- Case report
- Open Access
Report of methamphetamine use and cardiomyopathy in three patients
© Sadeghi et al.; licensee BioMed Central Ltd. 2012
Received: 4 May 2012
Accepted: 17 May 2012
Published: 30 August 2012
Methamphetamine (meth) is a stimulant used illegally around the world, including in Iran. Cardiomyopathy and cardiac failure may occur following chronic meth use and may cause the patients referred to the emergency department.
A 28-year old man and two women, ages 29 and 31-year-old, with a history of meth use, were admitted to the emergency department with severe dyspnea at rest. Each had sinus tachycardia with tachypnea and an echocardiogram that showed severe systolic dysfunction consistent with heart failure. Additional evaluation in the hospital revealed cardiomyopathy with no other etiology other than the meth use.
There are several reports that show an increase in frequency of meth use, suggesting that cardiomyopathy and acute heart failure may be a new medical concern.
Substance misuse is a major health problem in all parts of the world. Methamphetamine (meth) is a synthetic amine stimulant that is a highly addictive stimulant, and is currently the most widespread illegal amine drug used in the United States . Its use has increased during the past two decades, especially in teenagers [2, 3]. The last report by the Iranian drug control headquarters showed that only 3.6% of substance users in Iran used meth . However, in recent years the local production of meth has risen and its price has decreased, resulting in growing use of the drug. Nonofficial reports estimate that meth is currently the second or third most widely used illicit substance in Iran .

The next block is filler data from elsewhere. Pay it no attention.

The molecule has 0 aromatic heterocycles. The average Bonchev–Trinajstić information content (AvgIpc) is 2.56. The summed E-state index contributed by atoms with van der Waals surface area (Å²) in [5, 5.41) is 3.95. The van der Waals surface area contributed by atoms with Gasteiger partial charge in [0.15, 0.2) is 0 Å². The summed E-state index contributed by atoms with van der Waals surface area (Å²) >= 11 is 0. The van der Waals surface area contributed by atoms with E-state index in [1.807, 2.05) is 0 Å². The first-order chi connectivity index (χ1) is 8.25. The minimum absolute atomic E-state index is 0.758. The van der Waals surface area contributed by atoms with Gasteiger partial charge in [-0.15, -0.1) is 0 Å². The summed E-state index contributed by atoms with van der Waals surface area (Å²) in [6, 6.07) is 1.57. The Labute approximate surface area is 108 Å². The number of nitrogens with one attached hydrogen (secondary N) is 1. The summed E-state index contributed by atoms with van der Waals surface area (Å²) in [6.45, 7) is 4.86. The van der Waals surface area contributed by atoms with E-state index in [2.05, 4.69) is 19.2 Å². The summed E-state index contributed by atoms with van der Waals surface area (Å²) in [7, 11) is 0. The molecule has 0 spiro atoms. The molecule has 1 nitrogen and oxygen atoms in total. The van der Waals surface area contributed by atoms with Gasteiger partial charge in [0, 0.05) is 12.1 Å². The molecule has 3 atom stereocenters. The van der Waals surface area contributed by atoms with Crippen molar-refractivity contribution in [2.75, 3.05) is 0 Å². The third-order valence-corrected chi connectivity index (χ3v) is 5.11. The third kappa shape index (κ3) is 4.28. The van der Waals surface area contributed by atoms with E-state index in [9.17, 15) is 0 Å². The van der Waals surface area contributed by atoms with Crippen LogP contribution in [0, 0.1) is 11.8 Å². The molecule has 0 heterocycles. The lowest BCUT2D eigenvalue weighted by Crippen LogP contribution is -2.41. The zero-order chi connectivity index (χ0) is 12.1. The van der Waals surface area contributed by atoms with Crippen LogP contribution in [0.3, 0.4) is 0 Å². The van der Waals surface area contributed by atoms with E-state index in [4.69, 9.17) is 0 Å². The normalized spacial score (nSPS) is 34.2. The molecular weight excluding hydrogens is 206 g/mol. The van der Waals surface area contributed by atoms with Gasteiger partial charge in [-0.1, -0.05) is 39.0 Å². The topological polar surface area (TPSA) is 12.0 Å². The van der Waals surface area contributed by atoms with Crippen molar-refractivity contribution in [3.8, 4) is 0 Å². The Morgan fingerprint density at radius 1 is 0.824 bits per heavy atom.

Chronic use results in a number of medical complications and fatalities . Meth directly affects multiple organs, as well as causes hypertension and tachycardia, cardiovascular complications such as myocardial infarction, dysrhythmias, ventricular hypertrophy, pulmonary edema and hypertension, cerebral stroke and hemorrhage, seizures, psychosis, and occasionally death may occur . Due to the combination of some of these effects, long term users may develop cardiomyopathy. Although the incidence of methamphetamine cardiomyopathy is unknown, we report three cases of methamphetamine cardiomyopathy in Iran.
Three patients, a 28-year-old man, and a 29 and 31-year-old woman, were admitted separately in Loghman Hakim Hospital, a referral and tertiary care medical center in Tehran, Iran. All had a chief complain of severe dyspnea at rest. The 28-year-old man also complained of exertional chest pain which was typical ischemic chest pain. On arrival, all of them were conscious and followed commands. None of them had any underlying disease and the only pertinent positive in their medical history was meth use, which was supported by a urinary drug screen. The duration of meth use in the man was one year and was 2 and 3 years in the 29 and 31-year-old woman, respectively.
Laboratory data of the patients at admission in the hospital and during hospitalization
Laboratory parameter (Normal range)
Urea (15–45 mg/dL)
Creatinine (0.7–1.4 mg/dL)
Na (135–150 mEq/L)
K (3.2–5.5 mEq/L)
Calcium (8.5–10.5 mg/dL)
Phosphorus (2.5–4.8 mg/dL)
Magnesium (1.9–2.5 mg/dL)
Creatinine phosphokinase (24–195 U/L)
CPK-MB (0–24 U/L)
Prothrombin time (12–14 second)
Partial thromboplastin time (24–36 second)
International normalized ratio (up to 1)
White blood cell (4000–10000/μL)
Hemoglobin (12–14 g/dL)
Erythrocyte sedimentation rate (0–10 mm/h)
Thyroid function tests
Human immune deficiency virus
Total cholesterol levels (mg/dL)
Serum triglycerides (mg/dL)
LDL cholesterol (mg/dL)
HDL cholesterol (mg/dL)
Fasting blood sugar (60–110 mg/dL)
Troponin (adult < 1.3 mg/mL)
The 28-year-old man underwent coronary angiography due to concomitant chest pain, which was normal. All three patients underwent two-dimensional echocardiography with Doppler during the initial evaluation, and revealed severe decrease in left ventricular ejection fraction (LVEF) in each.
The patients were treated with angiotensin-converting enzyme inhibitors (ACEIs), beta-adrenergic antagonists, diuretics and digoxin and were discharged after 7, 10 and 20 days hospitalization. At the time of discharge, the 2 women were classified as having New York Heart Association class I (NYHA-I) and the man NYHA-III heart failure . Outpatient visits were scheduled and the patients have been followed up for 9, 5 and 6 months respectively; no clinical or echocardiographic improvements were noted. The man patient was considered for heart transplantation due to his severe symptoms at rest despite optimal medical treatment.